Women aged 40 years and older with breast cancer who have at least yearly mammograms before diagnosis are more likely to have smaller tumors and a diagnosis of ductal carcinoma in situ (DCIS) than those who receive less frequent or no mammograms. That means the former group are better candidates for breast-conserving treatments, according to a recent study from the Fox Chase Cancer Center in Philadelphia, Pa.
The study involved almost 1,600 women. Of those who had no previous mammography, 15% were diagnosed with DCIS, compared to 21% of the women who had mammograms less often than once a year and 26% of those who underwent yearly mammography.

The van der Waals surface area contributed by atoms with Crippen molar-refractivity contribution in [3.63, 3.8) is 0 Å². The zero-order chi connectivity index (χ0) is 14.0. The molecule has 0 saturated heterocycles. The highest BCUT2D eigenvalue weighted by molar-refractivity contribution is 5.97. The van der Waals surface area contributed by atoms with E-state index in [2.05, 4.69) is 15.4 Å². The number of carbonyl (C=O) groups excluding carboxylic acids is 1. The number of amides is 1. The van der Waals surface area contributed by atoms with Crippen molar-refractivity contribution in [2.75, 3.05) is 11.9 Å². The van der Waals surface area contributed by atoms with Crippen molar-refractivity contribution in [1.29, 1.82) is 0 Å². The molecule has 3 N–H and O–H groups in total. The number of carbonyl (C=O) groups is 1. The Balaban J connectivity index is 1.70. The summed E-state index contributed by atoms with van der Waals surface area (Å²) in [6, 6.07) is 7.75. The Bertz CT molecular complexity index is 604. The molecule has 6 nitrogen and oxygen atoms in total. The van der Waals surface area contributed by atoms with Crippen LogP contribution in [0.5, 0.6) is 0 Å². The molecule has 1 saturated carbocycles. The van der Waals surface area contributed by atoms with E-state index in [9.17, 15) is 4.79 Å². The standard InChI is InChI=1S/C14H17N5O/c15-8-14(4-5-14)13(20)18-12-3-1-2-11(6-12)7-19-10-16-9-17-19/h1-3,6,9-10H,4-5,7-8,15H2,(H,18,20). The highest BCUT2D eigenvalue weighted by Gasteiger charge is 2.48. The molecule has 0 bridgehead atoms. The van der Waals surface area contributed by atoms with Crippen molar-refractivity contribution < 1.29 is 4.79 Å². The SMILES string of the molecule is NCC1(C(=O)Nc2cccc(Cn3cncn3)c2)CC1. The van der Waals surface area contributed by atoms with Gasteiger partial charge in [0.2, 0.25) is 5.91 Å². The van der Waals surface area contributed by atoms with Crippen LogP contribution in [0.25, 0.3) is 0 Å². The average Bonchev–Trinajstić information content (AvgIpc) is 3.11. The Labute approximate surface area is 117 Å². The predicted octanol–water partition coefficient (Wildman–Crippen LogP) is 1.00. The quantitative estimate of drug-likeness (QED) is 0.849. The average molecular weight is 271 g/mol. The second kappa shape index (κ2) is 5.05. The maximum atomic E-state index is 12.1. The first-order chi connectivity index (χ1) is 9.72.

While 32% of the women with no previous mammography had T1 tumors, 50% of those who received fewer than one mammogram per year and 56% of those who received yearly mammography did so. In fact, tumor size was less than 1 cm in only 8% of the first group versus 20% to 23% of the second and third groups.
As a result, breast conservation became an option for 61% of those who underwent mammography with some regularity versus 41% of the women who had never received a mammogram. Physicians recommended mastectomy to 41% of the women who never underwent the radiologic procedure and to 28% of those who did.
Freedman GM, Anderson PR, Goldstein LJ, et al. Routine mammography is associated with earlier stage disease and greater eligibility for breast conservation in breast carcinoma patients age 40 years and older. Cancer. 2003;98:918-925.